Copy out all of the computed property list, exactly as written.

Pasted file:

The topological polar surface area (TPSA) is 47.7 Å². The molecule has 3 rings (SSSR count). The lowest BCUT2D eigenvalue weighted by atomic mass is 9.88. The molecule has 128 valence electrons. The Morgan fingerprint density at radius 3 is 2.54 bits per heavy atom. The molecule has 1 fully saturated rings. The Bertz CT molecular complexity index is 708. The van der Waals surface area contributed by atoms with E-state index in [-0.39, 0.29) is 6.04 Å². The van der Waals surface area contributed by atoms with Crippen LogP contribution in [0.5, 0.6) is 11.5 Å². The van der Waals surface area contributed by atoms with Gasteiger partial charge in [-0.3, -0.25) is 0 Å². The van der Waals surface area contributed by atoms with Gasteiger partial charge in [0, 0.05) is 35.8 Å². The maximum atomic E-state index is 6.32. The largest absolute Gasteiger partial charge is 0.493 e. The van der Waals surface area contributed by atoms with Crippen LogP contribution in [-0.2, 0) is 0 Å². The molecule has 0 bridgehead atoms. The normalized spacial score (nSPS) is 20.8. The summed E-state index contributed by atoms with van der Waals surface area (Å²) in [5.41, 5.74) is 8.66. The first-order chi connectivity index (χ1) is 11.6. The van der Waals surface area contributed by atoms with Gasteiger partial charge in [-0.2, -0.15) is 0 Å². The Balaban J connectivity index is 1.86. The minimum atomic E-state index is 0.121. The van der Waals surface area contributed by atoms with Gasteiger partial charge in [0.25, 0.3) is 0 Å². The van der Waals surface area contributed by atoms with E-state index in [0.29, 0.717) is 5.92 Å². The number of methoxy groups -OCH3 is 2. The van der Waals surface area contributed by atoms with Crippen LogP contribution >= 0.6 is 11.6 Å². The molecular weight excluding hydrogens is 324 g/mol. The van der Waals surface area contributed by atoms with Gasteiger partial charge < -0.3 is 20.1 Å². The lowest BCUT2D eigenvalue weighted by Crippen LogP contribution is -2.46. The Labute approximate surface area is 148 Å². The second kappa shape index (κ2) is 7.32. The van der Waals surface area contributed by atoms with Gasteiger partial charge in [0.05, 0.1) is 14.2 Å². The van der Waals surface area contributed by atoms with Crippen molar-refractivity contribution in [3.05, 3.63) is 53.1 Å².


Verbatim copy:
The topological polar surface area (TPSA) is 47.7 Å². The molecule has 3 rings (SSSR count). The lowest BCUT2D eigenvalue weighted by atomic mass is 9.88. The molecule has 128 valence electrons. The Morgan fingerprint density at radius 3 is 2.54 bits per heavy atom. The molecule has 1 fully saturated rings. The Bertz CT molecular complexity index is 708. The van der Waals surface area contributed by atoms with E-state index in [-0.39, 0.29) is 6.04 Å². The van der Waals surface area contributed by atoms with Crippen LogP contribution in [0.5, 0.6) is 11.5 Å². The van der Waals surface area contributed by atoms with Gasteiger partial charge in [-0.3, -0.25) is 0 Å². The van der Waals surface area contributed by atoms with Gasteiger partial charge in [0, 0.05) is 35.8 Å². The maximum atomic E-state index is 6.32. The largest absolute Gasteiger partial charge is 0.493 e. The van der Waals surface area contributed by atoms with Crippen LogP contribution in [-0.2, 0) is 0 Å². The molecule has 0 bridgehead atoms. The normalized spacial score (nSPS) is 20.8. The summed E-state index contributed by atoms with van der Waals surface area (Å²) in [5.41, 5.74) is 8.66. The first-order chi connectivity index (χ1) is 11.6. The van der Waals surface area contributed by atoms with Gasteiger partial charge in [-0.2, -0.15) is 0 Å². The Balaban J connectivity index is 1.86. The minimum atomic E-state index is 0.121. The van der Waals surface area contributed by atoms with Gasteiger partial charge in [0.25, 0.3) is 0 Å². The van der Waals surface area contributed by atoms with E-state index in [0.29, 0.717) is 5.92 Å². The number of methoxy groups -OCH3 is 2. The van der Waals surface area contributed by atoms with Crippen LogP contribution >= 0.6 is 11.6 Å². The molecular weight excluding hydrogens is 324 g/mol. The van der Waals surface area contributed by atoms with Gasteiger partial charge < -0.3 is 20.1 Å². The lowest BCUT2D eigenvalue weighted by Crippen LogP contribution is -2.46. The Labute approximate surface area is 148 Å². The second kappa shape index (κ2) is 7.32. The van der Waals surface area contributed by atoms with Gasteiger partial charge in [0.05, 0.1) is 14.2 Å². The van der Waals surface area contributed by atoms with Crippen molar-refractivity contribution in [3.05, 3.63) is 53.1 Å².